However, and like many things that require a little extra mental exertion, most people in town won't get any of this anyway. Which is fine. Anyone who thinks that they can somehow cause the average Sierra Madrean to understand the vastly dysfunctional finances of their own city is delusional.

Better to just tell them that this was all done to save the Library. Or something. The best anyone can really hope for here is to make fun of the situation, mostly because it is already pretty laughable. In a rueful sort of way.

The following 2003 water bond debt numbers were actually put together by City Staff. This was back when MaryAnn MacGillivray was the Mayor, and she asked them do it. In stark contrast, the current Mayor isn't sharing any of this sort of information right now. Even though the matter is on tomorrow night's City Council meeting agenda.

Which is fine because I will.

There you go. Sierra Madre's 2003 water bonds were originally $6,750,000. For some reason the city decided to make interest only payments on those bonds through the year 2019, while extending all payments all the way out through the year 2034. Much of it at the cost of wasted millions in the form of interest only payments. The entire cost once all is said and done being $14,925,486, or substantially more than double the principal.

Making this just as bad as the City of Sierra Madre's financially debilitating commitment to CalPERS. Another blunder costing the city many millions of dollars it doesn't have.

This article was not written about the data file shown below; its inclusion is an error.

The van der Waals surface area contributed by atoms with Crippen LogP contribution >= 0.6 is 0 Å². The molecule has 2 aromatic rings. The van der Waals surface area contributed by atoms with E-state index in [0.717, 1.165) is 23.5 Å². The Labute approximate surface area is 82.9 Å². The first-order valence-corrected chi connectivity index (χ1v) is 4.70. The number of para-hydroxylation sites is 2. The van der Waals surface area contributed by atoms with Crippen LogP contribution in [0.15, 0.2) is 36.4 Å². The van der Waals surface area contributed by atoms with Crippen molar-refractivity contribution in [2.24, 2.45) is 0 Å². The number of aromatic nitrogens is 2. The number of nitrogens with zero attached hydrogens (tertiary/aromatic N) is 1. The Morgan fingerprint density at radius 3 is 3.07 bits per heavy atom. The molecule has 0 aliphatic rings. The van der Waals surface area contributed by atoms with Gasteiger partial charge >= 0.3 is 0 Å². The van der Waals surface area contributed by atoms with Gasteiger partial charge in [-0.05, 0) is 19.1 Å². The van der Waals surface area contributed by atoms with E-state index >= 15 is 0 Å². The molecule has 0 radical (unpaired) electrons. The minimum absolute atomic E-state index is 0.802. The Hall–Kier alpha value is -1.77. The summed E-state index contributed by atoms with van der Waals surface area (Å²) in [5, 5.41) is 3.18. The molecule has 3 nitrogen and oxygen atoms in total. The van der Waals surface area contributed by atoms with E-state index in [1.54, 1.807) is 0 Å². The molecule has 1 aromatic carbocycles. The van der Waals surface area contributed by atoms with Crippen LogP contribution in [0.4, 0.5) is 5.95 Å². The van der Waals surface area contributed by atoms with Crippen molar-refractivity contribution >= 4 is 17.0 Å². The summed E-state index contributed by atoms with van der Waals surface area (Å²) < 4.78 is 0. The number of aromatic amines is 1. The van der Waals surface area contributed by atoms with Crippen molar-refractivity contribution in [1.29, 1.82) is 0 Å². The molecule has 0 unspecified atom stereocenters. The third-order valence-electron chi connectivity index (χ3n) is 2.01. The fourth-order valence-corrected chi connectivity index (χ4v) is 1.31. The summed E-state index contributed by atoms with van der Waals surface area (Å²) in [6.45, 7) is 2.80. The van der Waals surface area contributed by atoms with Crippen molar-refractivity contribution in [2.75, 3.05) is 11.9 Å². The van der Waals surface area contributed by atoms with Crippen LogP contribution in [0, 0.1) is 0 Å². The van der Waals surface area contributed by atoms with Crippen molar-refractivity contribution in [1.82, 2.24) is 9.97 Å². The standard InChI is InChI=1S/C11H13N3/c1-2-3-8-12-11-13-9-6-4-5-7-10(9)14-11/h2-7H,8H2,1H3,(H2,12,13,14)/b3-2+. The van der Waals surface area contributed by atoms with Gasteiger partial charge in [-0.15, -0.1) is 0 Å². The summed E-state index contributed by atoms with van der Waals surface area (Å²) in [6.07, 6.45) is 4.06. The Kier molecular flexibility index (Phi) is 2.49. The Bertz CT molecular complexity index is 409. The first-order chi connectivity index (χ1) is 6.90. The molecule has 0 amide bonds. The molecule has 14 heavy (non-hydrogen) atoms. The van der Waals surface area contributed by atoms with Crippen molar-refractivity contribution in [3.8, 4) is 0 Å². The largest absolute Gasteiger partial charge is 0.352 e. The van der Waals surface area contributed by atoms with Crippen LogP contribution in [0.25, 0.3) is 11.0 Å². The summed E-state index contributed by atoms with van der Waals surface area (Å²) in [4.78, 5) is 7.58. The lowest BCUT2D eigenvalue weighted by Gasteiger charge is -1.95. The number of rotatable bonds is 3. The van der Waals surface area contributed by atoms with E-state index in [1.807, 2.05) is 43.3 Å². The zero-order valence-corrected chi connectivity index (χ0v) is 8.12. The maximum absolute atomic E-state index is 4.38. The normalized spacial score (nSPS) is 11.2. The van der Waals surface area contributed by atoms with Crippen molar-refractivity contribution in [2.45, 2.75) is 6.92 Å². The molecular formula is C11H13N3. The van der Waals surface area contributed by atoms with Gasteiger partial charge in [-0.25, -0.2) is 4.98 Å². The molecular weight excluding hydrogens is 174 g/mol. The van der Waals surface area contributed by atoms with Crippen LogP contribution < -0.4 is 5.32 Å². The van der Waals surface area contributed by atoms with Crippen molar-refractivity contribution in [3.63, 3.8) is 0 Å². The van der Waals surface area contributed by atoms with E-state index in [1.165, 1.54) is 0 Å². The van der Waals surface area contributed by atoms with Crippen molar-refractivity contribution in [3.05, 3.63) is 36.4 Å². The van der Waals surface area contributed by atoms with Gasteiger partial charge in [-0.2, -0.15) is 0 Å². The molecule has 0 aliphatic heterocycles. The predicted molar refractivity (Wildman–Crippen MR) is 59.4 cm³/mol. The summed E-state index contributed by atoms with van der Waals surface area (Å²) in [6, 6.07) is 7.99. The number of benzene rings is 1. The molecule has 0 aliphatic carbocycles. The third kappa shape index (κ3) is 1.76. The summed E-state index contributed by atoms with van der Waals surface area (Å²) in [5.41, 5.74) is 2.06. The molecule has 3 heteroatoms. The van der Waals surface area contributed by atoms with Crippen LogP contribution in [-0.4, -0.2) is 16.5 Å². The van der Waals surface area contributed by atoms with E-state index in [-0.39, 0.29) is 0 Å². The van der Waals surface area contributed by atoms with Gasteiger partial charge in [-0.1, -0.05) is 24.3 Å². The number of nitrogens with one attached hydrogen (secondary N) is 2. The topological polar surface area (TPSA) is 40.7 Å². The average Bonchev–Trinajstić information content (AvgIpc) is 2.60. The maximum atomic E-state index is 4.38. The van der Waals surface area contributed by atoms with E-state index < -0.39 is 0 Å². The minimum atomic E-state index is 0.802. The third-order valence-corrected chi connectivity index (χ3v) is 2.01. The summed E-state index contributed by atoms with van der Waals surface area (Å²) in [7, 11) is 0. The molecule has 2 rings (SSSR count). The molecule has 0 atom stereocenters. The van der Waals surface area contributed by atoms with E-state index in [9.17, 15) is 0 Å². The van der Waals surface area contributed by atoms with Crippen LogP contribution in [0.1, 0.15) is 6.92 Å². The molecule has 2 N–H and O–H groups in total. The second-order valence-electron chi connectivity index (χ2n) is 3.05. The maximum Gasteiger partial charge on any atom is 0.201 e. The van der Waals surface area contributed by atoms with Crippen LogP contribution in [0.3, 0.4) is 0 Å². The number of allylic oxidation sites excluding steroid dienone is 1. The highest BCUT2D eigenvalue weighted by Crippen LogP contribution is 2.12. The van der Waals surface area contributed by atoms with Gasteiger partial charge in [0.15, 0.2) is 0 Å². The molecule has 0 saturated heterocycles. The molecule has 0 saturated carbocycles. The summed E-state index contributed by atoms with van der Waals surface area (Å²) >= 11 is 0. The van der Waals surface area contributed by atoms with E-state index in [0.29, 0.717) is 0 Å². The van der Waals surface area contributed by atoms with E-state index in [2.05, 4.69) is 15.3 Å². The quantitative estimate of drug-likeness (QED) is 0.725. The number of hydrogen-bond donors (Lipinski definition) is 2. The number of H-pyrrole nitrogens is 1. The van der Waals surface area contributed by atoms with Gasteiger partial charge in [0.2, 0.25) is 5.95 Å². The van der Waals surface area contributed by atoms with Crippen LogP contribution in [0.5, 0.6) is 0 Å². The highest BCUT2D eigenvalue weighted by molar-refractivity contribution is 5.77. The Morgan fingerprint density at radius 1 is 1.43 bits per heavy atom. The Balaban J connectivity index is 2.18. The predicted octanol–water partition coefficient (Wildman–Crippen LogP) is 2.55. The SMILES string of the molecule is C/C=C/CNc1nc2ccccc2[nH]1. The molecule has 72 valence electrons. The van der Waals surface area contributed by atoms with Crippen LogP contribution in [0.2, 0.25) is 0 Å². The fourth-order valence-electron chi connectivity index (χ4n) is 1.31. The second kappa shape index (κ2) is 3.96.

Neither of these problems have yet to be discussed by the current City Council in any meaningful way. Even when they were working to raise utility taxes. And certainly neither of these towering acts of financial genius will be discussed too much tomorrow night when the above item does come up. Not when there is a party where cake and soda will be served.

Given that, why would you want to trouble your pretty little head over any of this?

Sunday, April 24, 2016

Sierra Madre City Hall's Continuing Slap Happy Water Bond Shenanigans

It is kind of an ongoing story, but one that City Hall can never quite bring itself to talk about. Not that you can blame them, of course. And they do have to mention it from time to time. After all, if the city is paying hundreds of thousands of dollars in interest only water bond debt payments every year, there is no real way that you can hide it. Or at least you can't do it legally.

But you can agendize this matter for when you think that nobody will be paying any attention. And wouldn't Tuesday evening's City Council meeting be a really good time to do such a thing? You know, while all of the usual assembled worthies are busy happily congratulating each other over jacking up everybody's utility taxes?